Yes. Remember the government is an employer, too. In 1978, the EEOC, the Civil Service Commission, the Department of Justice, and the OFCCP jointly issued Uniform Guidelines on Employee Selection Procedures. They can be found in any library which carries the Code of Federal Regulations. If you donít have access to the guidelines, or the time to study them, a good general rule is to ask only job-related questions. Know ahead of time what the job content will be, and then ask about the personís skill and experience in performing those tasks. For example: Have you ever used a word processor before? What training have you had in repairing heavy equipment? What skills do you have that will help you to deal well with the public? Also, ask basically the same questions of all your candidates.

Questions About Knowledge, Skill And Ability Are All Well And Good, But Employers Need To Make Judgements About Whether Candidates Will Fit Into The Company And Have Work Habits And Standards Acceptable To Them. How Can They Discover These Things Without Asking "Unacceptable" Questions?

Perhaps the best way to answer this is to give examples of situations which often give interviewers problems. In each, the interviewer has legitimate concerns. The problem is that so often the concerns are addressed in the wrong way. For example:

What Questions Should Employers Avoid?

EEOCís Office of Public Affairs, in August of 1981, made the following list of "high risk" questions and explained why they should be avoided.

High Risk Questions
You May Be Discriminating Against This Group
Impacts women and some minorities
Impacts women
Marital Status
Impacts women
Number of Childern
Impacts women
Child Care Arrangements
Impacts women
Proficiency in English (where not needed on the job)
Impacts minorities
Educational requirements (where the degree is not related to success on the job)
Impacts minorities
Arrest records (without proof of business reasons for knowing this information)
Impacts minorities
Conviction records (should not be an absolute bar to employment unless number, nature, and recentness make the candidate unsuitable)
Impacts minorities
Type of discharge from military service (not to be confused with military service record, which may be asked)
Impacts minorities
Age--persons protected by law are 40 and older (very rarely may be used, as in hiring a young actor)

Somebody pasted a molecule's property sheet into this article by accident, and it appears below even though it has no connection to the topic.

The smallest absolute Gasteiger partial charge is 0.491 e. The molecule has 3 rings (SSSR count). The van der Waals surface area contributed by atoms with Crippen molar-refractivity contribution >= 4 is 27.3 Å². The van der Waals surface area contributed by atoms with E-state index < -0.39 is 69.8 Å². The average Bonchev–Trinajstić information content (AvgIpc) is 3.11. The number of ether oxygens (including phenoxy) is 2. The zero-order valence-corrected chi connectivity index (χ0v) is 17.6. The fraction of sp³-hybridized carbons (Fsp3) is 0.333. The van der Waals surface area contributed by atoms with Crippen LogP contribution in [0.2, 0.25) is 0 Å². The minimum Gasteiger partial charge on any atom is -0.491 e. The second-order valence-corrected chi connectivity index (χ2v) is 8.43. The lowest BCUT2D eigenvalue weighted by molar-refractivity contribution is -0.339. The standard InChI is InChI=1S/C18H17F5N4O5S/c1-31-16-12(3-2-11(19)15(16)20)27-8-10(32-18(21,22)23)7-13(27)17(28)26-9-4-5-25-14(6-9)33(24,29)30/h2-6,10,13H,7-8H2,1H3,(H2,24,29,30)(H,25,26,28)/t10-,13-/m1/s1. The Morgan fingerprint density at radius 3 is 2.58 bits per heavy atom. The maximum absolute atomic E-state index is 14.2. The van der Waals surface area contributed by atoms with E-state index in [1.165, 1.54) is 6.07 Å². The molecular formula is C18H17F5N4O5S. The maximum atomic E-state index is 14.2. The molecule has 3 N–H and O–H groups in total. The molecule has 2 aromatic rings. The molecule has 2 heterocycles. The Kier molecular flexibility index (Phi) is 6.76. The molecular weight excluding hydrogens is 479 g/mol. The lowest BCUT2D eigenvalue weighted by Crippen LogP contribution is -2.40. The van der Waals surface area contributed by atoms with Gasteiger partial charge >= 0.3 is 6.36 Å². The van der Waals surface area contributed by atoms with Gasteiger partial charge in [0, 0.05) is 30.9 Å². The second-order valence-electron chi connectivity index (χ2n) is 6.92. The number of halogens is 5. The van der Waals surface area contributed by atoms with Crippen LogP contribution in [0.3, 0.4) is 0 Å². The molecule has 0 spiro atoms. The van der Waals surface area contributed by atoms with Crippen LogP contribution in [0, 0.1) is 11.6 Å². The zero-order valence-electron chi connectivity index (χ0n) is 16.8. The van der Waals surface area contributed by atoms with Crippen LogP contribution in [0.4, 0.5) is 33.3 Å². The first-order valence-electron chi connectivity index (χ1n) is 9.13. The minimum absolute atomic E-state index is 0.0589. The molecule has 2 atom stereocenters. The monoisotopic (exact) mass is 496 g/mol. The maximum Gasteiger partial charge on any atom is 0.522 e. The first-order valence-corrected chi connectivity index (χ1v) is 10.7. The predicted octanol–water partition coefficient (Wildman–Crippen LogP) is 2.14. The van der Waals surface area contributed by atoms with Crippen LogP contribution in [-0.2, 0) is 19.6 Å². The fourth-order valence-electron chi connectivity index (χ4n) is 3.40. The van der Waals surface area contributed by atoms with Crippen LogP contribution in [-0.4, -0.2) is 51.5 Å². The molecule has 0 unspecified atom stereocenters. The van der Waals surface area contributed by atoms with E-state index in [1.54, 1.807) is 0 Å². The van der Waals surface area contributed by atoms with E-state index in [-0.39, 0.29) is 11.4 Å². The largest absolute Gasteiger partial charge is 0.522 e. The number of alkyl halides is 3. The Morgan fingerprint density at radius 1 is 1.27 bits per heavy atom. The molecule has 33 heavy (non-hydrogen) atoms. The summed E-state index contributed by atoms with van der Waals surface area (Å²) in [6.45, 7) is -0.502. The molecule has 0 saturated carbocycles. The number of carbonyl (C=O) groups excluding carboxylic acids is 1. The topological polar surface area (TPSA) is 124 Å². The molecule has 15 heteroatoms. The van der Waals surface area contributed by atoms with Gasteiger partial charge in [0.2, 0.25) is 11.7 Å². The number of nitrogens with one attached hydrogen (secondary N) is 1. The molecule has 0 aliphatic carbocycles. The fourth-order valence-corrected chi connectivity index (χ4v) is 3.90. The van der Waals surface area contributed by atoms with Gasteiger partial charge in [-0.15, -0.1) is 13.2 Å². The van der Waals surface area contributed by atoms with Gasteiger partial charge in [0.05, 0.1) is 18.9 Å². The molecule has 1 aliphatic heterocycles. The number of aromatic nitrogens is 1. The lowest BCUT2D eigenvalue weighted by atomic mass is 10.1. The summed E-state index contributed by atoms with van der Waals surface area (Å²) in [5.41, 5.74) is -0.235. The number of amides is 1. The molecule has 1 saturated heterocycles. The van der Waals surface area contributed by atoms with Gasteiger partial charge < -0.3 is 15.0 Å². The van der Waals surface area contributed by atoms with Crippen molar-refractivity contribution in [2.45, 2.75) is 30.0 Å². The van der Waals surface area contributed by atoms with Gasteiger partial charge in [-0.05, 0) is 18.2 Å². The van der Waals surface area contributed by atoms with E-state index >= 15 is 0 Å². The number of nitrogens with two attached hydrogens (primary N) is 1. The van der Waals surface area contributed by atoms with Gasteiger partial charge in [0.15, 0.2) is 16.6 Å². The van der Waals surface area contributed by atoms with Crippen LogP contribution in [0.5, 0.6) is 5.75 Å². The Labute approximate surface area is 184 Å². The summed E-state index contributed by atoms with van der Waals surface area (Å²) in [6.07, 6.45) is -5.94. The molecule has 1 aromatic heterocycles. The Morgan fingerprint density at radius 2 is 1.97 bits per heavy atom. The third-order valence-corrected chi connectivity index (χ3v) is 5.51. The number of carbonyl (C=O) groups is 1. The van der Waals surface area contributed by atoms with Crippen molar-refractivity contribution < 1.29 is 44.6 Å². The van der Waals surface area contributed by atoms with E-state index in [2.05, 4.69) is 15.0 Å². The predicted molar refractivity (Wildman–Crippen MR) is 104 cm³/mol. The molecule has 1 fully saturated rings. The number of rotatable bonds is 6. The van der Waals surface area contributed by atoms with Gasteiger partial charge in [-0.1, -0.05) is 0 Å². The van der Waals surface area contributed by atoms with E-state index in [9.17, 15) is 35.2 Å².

Impacts older workers
Citizenship (may ask if the person is legally eligible to work in the U.S. and can furnish such proof if hired)
Impacts persons based on national origin
Economic status (questions such as home and car ownership, credit ratings, and spouseís job and title)
Impacts minorities
Availability to work week-ends or holidays (employers must accommodate the religious beliefs of a candidate or employee unless it creates an undue hardship on the employer)
Impacts person with religious bans against working on their Sabbath
Friends or relatives working for the company (where a preference is given in hiring those with contacts already employed by the company) Nepotism policies are not illegal unless they impact only one sex; for example, hiring husbands of female employees, but not wives of male employees.
Impacts minorities and women if workforce is predominantly male and white

Requiring candidates to "list any injuries, handicaps or disabilities" must be avoided because it might eliminate a candidate who is perfectly capable of performing a job, even though he or she is disabled. It is all right to ask all applicants about their ability to perform specific job-related tasks. It is also all right to test for the ability to meet minimum physical standards if the standards are necessary, all applicants are tested, reasonable accommodations are made for the disabled, and everyoneís results are given the same consideration. Remember: employers have a duty to make reasonable accommodations for disabled workers. They should feel free, therefore, to ask disabled applicants what accommodations, if any, they will need to do the essential functions of the job.

How Can An Employer Make Good Hiring Decisions If So Many Questions Are Unacceptable?

Follow these three rules of thumb:


Retaliation against an individual who has engaged in a protected activity is unlawful. "Protected activity" means opposing conduct which a person, in good faith, reasonably believes to be unlawful under the anti-discrimination statutes or participating in Commission proceedings, which are set up for the enforcement of the anti-discrimination statutes.